In EU households, 62.8% of energy consumption is for space heating, and another 15.1% for water heating, mostly powered by fossil fuels. Heating and cooling is responsible for 52% of final energy demand in Europe. So, with REPowerEU, the EU has once again strengthened support for heat pumps to achieve energy independence and climate goals. Heat pump sales in Europe grew by an unprecedented 34% in 2021, thanks to a total 2.18m heat pump units sold. But the EU’s 16.98m installed heat pumps (around 14% of the heating market) needs another 50m installed by 2030 to meet electrification and decarbonisation targets. Helena Uhde at ECECP looks at a heat pump success story, the small village of Hallstatt in Austria, before broadening out to understand what drives purchasing decisions. It’s not just about subsidies to cover the high up-front costs. Consumers are much more likely to buy if they are educated on lifetime savings, how to use the units efficiently, easy access to advice and the options, and transparent costs. Different countries will need different strategies to encourage consumers to switch to these more efficient and sustainable heating systems.
According to the IPCC Sixth Assessment Report on how to mitigate climate change, electrification in place of fossil fuels is required in the EU-28 in order to to achieve net carbon neutrality. Heating and cooling has a special role to play on this pathway, as the sector is responsible for 52% of final energy demand in Europe.
In EU households, for example, 62.8% of energy consumption is for space heating, and another 15.1% for water heating (Fig. 1). Heat pumps can play a central role in replacing fossil fuel-based heating technologies.
According to the IEA’s ʽnet zero by 2050ʾ scenario, the number of installed heat pumps in households globally would need to increase from 180 million in 2022 to 660 million in 2030 and 1.8 billion in 2050 to reach net zero by 2050, which is consistent with efforts to limit the long-term increase in average global temperatures to 1.5 °C.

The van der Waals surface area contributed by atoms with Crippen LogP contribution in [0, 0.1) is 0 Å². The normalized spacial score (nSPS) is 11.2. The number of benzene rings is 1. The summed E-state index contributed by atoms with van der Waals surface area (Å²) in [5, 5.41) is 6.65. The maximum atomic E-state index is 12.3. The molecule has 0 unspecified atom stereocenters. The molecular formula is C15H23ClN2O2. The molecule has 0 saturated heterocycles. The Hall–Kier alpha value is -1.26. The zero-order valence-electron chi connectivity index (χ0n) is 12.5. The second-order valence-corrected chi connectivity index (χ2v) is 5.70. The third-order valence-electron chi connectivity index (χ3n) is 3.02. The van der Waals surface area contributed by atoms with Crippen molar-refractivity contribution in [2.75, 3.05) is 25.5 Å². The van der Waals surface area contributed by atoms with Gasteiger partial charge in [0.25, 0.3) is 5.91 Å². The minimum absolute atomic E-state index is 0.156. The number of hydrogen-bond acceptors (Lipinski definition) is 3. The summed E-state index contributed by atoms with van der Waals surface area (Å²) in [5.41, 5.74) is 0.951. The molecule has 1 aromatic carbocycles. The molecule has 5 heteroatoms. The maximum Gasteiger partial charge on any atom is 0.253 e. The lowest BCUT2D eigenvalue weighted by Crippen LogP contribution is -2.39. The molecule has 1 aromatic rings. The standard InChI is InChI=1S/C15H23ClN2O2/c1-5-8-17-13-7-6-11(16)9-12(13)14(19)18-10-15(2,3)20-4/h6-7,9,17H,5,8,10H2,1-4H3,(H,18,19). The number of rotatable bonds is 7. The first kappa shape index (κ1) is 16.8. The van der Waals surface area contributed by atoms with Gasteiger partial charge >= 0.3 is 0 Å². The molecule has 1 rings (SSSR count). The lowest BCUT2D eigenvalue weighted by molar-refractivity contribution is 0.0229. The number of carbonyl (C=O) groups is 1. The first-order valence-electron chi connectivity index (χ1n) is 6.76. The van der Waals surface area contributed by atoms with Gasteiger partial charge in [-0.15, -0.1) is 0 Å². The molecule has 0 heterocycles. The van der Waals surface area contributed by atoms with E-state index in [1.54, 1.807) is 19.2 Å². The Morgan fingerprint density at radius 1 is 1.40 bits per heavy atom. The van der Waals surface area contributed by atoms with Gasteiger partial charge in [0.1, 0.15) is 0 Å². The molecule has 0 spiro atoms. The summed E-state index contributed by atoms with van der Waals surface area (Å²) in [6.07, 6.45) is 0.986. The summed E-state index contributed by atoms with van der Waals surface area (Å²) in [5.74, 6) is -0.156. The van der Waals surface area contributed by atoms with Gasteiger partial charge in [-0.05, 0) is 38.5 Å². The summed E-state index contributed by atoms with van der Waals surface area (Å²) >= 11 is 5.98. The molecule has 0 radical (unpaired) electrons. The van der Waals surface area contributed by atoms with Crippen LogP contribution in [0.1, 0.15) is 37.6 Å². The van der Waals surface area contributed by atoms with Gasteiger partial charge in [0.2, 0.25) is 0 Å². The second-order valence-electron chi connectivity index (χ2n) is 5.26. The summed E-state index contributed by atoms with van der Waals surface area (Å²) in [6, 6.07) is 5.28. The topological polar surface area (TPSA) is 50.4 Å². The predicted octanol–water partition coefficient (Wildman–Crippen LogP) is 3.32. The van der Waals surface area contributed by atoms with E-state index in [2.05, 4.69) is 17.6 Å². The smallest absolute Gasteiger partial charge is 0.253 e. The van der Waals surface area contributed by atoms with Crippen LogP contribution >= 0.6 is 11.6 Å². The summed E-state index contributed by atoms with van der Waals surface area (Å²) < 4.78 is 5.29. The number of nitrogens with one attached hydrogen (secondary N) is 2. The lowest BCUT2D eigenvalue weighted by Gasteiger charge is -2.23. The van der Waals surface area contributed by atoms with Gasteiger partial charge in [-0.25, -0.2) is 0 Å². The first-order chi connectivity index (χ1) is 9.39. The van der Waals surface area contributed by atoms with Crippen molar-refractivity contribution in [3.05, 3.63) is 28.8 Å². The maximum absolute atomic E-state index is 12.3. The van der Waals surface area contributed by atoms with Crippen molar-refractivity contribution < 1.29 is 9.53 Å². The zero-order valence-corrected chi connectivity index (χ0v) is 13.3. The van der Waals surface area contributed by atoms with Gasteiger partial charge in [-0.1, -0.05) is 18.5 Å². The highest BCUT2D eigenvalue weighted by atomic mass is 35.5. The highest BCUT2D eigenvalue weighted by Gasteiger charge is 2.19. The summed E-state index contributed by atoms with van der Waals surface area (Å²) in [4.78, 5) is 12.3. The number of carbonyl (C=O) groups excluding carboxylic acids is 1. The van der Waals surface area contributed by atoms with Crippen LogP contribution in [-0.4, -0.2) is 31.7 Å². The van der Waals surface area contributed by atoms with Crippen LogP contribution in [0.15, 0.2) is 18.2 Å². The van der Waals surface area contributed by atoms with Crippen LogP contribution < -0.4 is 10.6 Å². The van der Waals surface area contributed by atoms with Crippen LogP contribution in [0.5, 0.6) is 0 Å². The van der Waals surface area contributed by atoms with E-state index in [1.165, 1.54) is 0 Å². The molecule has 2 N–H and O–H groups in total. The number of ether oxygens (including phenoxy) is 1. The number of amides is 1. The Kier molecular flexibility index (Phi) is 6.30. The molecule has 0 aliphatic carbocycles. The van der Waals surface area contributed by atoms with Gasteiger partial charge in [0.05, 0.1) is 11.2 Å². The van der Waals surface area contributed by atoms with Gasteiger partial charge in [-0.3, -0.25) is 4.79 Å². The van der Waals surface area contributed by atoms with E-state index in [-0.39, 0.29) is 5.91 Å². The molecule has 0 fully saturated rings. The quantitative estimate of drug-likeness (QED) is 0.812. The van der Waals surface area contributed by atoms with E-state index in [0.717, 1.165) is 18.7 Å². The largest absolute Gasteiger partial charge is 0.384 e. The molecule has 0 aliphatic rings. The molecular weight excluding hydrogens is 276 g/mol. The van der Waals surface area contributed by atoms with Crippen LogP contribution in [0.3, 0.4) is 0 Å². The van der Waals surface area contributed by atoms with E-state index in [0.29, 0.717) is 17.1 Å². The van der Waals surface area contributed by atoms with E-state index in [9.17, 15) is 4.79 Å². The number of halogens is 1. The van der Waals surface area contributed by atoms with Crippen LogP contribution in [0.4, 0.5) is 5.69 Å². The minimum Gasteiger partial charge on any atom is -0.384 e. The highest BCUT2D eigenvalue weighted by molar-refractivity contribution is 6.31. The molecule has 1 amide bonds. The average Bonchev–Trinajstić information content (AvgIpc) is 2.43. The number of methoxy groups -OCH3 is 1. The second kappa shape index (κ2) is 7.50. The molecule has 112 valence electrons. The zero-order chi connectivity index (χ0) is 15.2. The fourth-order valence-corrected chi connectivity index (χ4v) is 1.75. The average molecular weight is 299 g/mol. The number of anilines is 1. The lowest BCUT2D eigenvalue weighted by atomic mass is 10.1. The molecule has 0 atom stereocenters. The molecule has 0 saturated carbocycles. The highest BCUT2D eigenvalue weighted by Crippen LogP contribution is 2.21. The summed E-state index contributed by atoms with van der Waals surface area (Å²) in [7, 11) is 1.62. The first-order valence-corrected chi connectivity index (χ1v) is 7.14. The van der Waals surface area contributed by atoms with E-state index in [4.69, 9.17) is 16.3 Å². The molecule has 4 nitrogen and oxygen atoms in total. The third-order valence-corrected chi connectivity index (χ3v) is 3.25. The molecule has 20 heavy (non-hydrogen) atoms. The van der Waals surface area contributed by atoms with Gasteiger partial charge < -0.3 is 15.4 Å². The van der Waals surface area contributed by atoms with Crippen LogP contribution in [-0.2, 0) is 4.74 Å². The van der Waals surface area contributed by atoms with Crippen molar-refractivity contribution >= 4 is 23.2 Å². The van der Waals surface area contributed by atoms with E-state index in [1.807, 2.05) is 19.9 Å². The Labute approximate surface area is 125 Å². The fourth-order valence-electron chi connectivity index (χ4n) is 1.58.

REPowerEU, the EU’s plan to reduce dependence on Russian fossil fuels and fast forward the green transition, proposes ‘doubling the use of heat pumps and measures to integrate geothermal and solar thermal energy into modernised district and local heating systems’.
In fact, heat pump sales in Europe grew by an unprecedented 34% in 2021. According to the European Heat Pump Association (EHPA), 2.18 million heat pump units were sold – almost 560,000 more than in 2020. However, overall in the EU there are about 16.98 million installed heat pumps, representing around 14% of the heating market – not enough to reach the electrification and decarbonisation targets.
The principle of the heat pump is by no means new. As early as 1852, William Thomson (also known as Lord Kelvin) describes the theory of the heat pump, and only five years later Peter von Rittinger had developed and built the first heat pump. As of today, heat pumps are widely understood to be a cost effective and sustainable space and water heating system. So how is it that this technology, which builds on the renewable energy sources and surplus energy from industrial processes, only now seems to be finding a large sales market?
Hallstatt, Austria – a model village for heat pump uptake
A village that has been benefiting from heat pumps for 40 years can be found in the Austrian Salzkammergut. About 70 km from Salzburg, Hallstatt has about 700 year-round residents who started installing heat pumps in 1983. Since then, about 130 heat pumps have been approved and installed. Almost all municipal buildings in the community, such as the community hall, culture house, primary schools and fire station have heat pumps installed. Several systems have a high heating capacity of up to 150 kW. What lies behind this success story?
First of all, Hallstatt is particularly suitable for heat pumps for several reasons. For one thing, the climate is relatively balanced. Because the nearby lake warms and cools the air, temperatures are mild in summer and winter. The moderate air temperature is particularly favourable for air-source heat pumps, while the huge groundwater deposits (Hallstatt lies in a karst landscape) make the region suitable for water-source heat pumps. The move to heat pumps has been a welcome alternative for the village: there is no natural gas or other municipal heat supply and fuel transport is problematic in the densely built-up area.
Furthermore, the village has accumulated a wealth of experience with heat pumps over the years and local experts are very approachable in a small community where everyone knows their neighbour. Heat pump expert Karl Heinz Wirobal of the World Heritage Museum in Hallstatt knows how to explain heat pumps in a simplified way so that even residents who are not interested in heating systems quickly understand the concept. ‘Every compressor refrigerator is an air heat pump. You extract the heat from the air in the room – it gets colder in the refrigerator and the heat is released again behind the refrigerator. We use the same principle for heating.’
Wirobal himself has had a heat pump in his home since 1986: ‘I have known about the principle of the heat pump for a long time, but until the beginning of the 1980s I didn’t do the calculations. I originally used wood for heating, then coal. And why should you be interested in something that requires new investment? But then I had to change my heating system and I started doing the maths.’